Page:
Why this matters: In a few years, the software underbellies of large organizations could seem more like living creatures than static (pun intended!) entities. Work like this shows how we can apply deep learning techniques to (preliminary) problems of code identification and augmentation. Eventually, such techniques might automatically repair and – eventually – improve increasingly large codebases, giving the corporations of the future an adaptive, emergent, semi-sentient code immune system. “We hope that fixing build errors is a stepping stone to related code editing problems: there is a natural progression from fixing build errors to other software maintenance tasks that require generating larger code changes”.
   Read more: Learning to Fix Build Errors with Graph2Diff Neural Networks (Arxiv)

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Systems for seeing the world – making camera traps more efficient with deep learning:
…Or, how nature may be watched over by teams of humans&machines…
Once you can measure something, you can more easily gather data about it. When you’re dealing with something exhibiting sickness, data is key. The world’s biosphere is currently exhibiting sickness in a number of domains – one of them being the decline of various animal populations. But recent advances in AI are giving us tools to let us measure this decline, equipping us with the information we need to take action. 

   Now, a team of researchers with Microsoft, the University of Wyoming, the California Institute of Technology, and Uber AI, have designed a human-machine hybrid system for efficiently labeling images seen by camera traps in wildlife areas, allowing them to create systems that can semi-autonomously monitor and catalog the animals strewn across vast, thinly populated environments. The goal of the work is to “enable camera trap projects with few labeled images to take advantage of deep neural networks for fast, transferable, automatic information extraction”, allowing scientists to cheaply classify and count the animals seen in images from the wild. Specifically, their system uses “transfer learning and active learning to concurrently help with the transferability issue, multi-species images, inaccurate counting, and limited-data problems”.

Ultra-efficient systems for wildlife categorization: The researchers’ system gets around 91% accuracy at categorizing images on a test dataset, while using 99.5% less data than a prior system developed by the same researchers, they write. (Note that when you dig into the scores there’s a meaningful differential, with this system getting 91% accuracy, versus around 93-95% for the best performance of their prior systems.)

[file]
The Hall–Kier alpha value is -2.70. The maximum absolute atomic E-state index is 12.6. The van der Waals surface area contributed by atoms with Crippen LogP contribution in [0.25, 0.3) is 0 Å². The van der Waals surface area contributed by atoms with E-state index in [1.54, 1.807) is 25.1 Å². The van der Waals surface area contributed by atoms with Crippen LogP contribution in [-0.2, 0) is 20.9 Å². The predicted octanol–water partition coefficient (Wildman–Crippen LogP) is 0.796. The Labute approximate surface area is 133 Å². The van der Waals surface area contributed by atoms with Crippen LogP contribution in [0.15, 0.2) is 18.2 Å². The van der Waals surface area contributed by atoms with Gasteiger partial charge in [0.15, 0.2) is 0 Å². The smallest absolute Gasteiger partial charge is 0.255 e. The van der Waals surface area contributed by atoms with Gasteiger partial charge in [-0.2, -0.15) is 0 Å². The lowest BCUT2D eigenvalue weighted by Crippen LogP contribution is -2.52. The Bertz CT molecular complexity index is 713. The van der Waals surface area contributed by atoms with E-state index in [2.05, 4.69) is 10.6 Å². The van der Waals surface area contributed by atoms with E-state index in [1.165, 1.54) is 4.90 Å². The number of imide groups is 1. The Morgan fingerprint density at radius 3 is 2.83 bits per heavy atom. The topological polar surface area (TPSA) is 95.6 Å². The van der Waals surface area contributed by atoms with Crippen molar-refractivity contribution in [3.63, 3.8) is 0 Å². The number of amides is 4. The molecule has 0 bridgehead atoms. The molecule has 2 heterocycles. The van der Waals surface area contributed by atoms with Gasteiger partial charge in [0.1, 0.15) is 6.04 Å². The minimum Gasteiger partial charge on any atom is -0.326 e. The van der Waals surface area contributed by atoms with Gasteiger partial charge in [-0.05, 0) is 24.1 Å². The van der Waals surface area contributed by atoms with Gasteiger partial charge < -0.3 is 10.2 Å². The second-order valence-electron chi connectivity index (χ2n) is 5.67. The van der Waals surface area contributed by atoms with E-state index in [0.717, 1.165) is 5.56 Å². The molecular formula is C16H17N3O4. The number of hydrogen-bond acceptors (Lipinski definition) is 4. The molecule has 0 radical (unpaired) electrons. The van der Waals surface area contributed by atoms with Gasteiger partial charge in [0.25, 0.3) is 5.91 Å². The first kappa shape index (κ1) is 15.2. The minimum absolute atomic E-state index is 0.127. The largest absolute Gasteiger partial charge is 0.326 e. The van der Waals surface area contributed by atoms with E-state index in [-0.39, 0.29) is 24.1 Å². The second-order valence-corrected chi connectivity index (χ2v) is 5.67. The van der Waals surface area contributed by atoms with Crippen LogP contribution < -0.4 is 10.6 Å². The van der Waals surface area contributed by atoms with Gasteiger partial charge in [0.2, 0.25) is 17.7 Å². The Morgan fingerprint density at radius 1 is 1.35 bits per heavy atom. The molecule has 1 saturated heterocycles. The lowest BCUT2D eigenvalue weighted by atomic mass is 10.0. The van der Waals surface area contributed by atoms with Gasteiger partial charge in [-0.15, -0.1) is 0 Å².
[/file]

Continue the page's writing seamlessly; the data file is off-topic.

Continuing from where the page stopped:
How it works: The animal surveillance system has a few components. First, it use a pre-trained image model to work out if an image is empty or contains animals; if the system assigns a 90%+ probability to the image containing an animal, it tries to count the number of distinct entities in the location that it thinks are animals. It then automatically crops these images to focus on the animals, then converts these image crops into feature representations which lets it smush all the images together into an interrelated multi-dimensional embedding. It then compares these embeddings with those already in its pre-trained model and works out where to put them, allowing it to assign labels to the images.
   Periodically, the model selects 1,000 random images and requests labels from a human, who labels the images, which are then converted into feature representations, and the model is subsequently re-trained against these new feature vectors. This basically allows the researchers to use pre-canned image networks with a relatively small amount of new data, relying on humans to accurately label small amounts of real-world images which lets them recalibrate the model. 

What comes next? The researchers say there are three promising mechanisms for improving this system further. These include: Tweaking hyperparameters or using different neural net architectures for the system; extending the human-labeling system so humans also generate bounding boxes, which could iteratively improve detector performance; gather enough data to combine the classification and detection stages in one model. 

Why this matters: Deep learning has a lot in common with plumbing: a good plumber knows how to chain together various distinct components to let something flow from a beginning to an end. In the case of the plumber, the goal is to push a liquid efficiently to a major liquid thoroughfare, like a sewer. For an AI researcher, the goal is to efficiently push information through a series of distinct modules, optimizing for a desired output at the other end. With papers like this, we’re able to see what an end-to-end AI-infused pipeline for analyzing the world looks like.